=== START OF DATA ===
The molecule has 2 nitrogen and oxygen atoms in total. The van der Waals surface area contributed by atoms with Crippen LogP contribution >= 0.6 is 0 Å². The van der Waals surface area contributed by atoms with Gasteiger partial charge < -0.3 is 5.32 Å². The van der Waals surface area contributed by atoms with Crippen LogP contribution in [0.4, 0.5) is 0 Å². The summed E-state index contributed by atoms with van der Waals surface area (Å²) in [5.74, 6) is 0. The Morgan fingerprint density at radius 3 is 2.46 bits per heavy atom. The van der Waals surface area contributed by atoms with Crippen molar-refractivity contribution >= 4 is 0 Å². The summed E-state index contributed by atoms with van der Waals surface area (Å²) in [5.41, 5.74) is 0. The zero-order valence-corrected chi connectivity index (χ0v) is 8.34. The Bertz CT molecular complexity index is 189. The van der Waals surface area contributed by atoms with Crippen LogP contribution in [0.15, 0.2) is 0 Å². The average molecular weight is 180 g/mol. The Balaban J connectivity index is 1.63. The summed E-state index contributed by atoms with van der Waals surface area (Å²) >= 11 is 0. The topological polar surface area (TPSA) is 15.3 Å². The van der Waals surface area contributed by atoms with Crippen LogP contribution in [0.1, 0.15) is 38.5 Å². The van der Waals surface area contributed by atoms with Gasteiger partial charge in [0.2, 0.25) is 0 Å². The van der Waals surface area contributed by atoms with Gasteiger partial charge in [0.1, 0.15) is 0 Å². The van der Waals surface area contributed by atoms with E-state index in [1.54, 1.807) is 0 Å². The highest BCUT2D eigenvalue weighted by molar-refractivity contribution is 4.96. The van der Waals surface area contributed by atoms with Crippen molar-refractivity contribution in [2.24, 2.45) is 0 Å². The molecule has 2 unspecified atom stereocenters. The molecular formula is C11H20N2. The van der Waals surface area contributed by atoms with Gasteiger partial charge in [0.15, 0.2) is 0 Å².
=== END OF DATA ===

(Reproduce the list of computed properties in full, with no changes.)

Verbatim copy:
The molecule has 2 nitrogen and oxygen atoms in total. The van der Waals surface area contributed by atoms with Crippen LogP contribution >= 0.6 is 0 Å². The van der Waals surface area contributed by atoms with Gasteiger partial charge < -0.3 is 5.32 Å². The van der Waals surface area contributed by atoms with Crippen LogP contribution in [0.4, 0.5) is 0 Å². The summed E-state index contributed by atoms with van der Waals surface area (Å²) in [5.74, 6) is 0. The Morgan fingerprint density at radius 3 is 2.46 bits per heavy atom. The van der Waals surface area contributed by atoms with Crippen molar-refractivity contribution >= 4 is 0 Å². The summed E-state index contributed by atoms with van der Waals surface area (Å²) in [5.41, 5.74) is 0. The zero-order valence-corrected chi connectivity index (χ0v) is 8.34. The Bertz CT molecular complexity index is 189. The van der Waals surface area contributed by atoms with Crippen LogP contribution in [0.15, 0.2) is 0 Å². The average molecular weight is 180 g/mol. The Balaban J connectivity index is 1.63. The summed E-state index contributed by atoms with van der Waals surface area (Å²) >= 11 is 0. The topological polar surface area (TPSA) is 15.3 Å². The van der Waals surface area contributed by atoms with Crippen LogP contribution in [0.1, 0.15) is 38.5 Å². The van der Waals surface area contributed by atoms with Gasteiger partial charge in [0.2, 0.25) is 0 Å². The van der Waals surface area contributed by atoms with Gasteiger partial charge in [0.1, 0.15) is 0 Å². The van der Waals surface area contributed by atoms with E-state index in [1.54, 1.807) is 0 Å². The highest BCUT2D eigenvalue weighted by molar-refractivity contribution is 4.96. The van der Waals surface area contributed by atoms with Crippen molar-refractivity contribution in [2.24, 2.45) is 0 Å². The molecule has 2 unspecified atom stereocenters. The molecular formula is C11H20N2. The van der Waals surface area contributed by atoms with Gasteiger partial charge in [0.15, 0.2) is 0 Å².